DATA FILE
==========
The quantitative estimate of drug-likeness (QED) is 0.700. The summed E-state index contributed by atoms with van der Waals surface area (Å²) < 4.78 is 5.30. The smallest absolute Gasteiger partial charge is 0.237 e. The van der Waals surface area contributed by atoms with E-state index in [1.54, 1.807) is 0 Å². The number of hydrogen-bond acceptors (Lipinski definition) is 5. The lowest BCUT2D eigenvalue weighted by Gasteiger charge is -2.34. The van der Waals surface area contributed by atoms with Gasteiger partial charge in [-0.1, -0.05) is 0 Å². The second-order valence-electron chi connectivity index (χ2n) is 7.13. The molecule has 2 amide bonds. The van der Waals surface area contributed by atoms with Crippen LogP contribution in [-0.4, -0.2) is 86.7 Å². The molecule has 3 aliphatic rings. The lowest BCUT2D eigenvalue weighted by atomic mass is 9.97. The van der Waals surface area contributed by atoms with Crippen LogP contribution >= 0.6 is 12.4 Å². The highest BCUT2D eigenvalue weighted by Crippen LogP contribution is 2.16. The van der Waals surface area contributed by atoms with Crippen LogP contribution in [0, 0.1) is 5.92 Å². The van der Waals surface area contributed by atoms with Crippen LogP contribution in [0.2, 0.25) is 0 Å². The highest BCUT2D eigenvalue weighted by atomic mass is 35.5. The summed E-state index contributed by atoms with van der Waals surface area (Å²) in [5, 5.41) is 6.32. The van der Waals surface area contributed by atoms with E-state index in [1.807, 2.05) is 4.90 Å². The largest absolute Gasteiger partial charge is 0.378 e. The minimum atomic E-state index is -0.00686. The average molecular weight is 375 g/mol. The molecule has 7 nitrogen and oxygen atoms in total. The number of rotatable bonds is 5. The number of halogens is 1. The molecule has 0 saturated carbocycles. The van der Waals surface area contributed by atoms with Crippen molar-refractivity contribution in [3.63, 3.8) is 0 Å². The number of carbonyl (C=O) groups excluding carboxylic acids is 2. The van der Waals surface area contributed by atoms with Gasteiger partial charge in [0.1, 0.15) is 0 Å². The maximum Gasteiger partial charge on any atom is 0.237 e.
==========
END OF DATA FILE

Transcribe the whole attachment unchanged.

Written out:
The quantitative estimate of drug-likeness (QED) is 0.700. The summed E-state index contributed by atoms with van der Waals surface area (Å²) < 4.78 is 5.30. The smallest absolute Gasteiger partial charge is 0.237 e. The van der Waals surface area contributed by atoms with E-state index in [1.54, 1.807) is 0 Å². The number of hydrogen-bond acceptors (Lipinski definition) is 5. The lowest BCUT2D eigenvalue weighted by Gasteiger charge is -2.34. The van der Waals surface area contributed by atoms with Gasteiger partial charge in [-0.1, -0.05) is 0 Å². The second-order valence-electron chi connectivity index (χ2n) is 7.13. The molecule has 2 amide bonds. The van der Waals surface area contributed by atoms with Crippen LogP contribution in [-0.4, -0.2) is 86.7 Å². The molecule has 3 aliphatic rings. The lowest BCUT2D eigenvalue weighted by atomic mass is 9.97. The van der Waals surface area contributed by atoms with Crippen LogP contribution >= 0.6 is 12.4 Å². The highest BCUT2D eigenvalue weighted by Crippen LogP contribution is 2.16. The van der Waals surface area contributed by atoms with Crippen LogP contribution in [0, 0.1) is 5.92 Å². The van der Waals surface area contributed by atoms with Crippen LogP contribution in [0.2, 0.25) is 0 Å². The highest BCUT2D eigenvalue weighted by atomic mass is 35.5. The summed E-state index contributed by atoms with van der Waals surface area (Å²) in [5, 5.41) is 6.32. The van der Waals surface area contributed by atoms with E-state index in [1.807, 2.05) is 4.90 Å². The largest absolute Gasteiger partial charge is 0.378 e. The minimum atomic E-state index is -0.00686. The average molecular weight is 375 g/mol. The molecule has 7 nitrogen and oxygen atoms in total. The number of rotatable bonds is 5. The number of halogens is 1. The molecule has 0 saturated carbocycles. The van der Waals surface area contributed by atoms with Crippen molar-refractivity contribution in [3.63, 3.8) is 0 Å². The number of carbonyl (C=O) groups excluding carboxylic acids is 2. The van der Waals surface area contributed by atoms with Gasteiger partial charge in [0.1, 0.15) is 0 Å². The maximum Gasteiger partial charge on any atom is 0.237 e.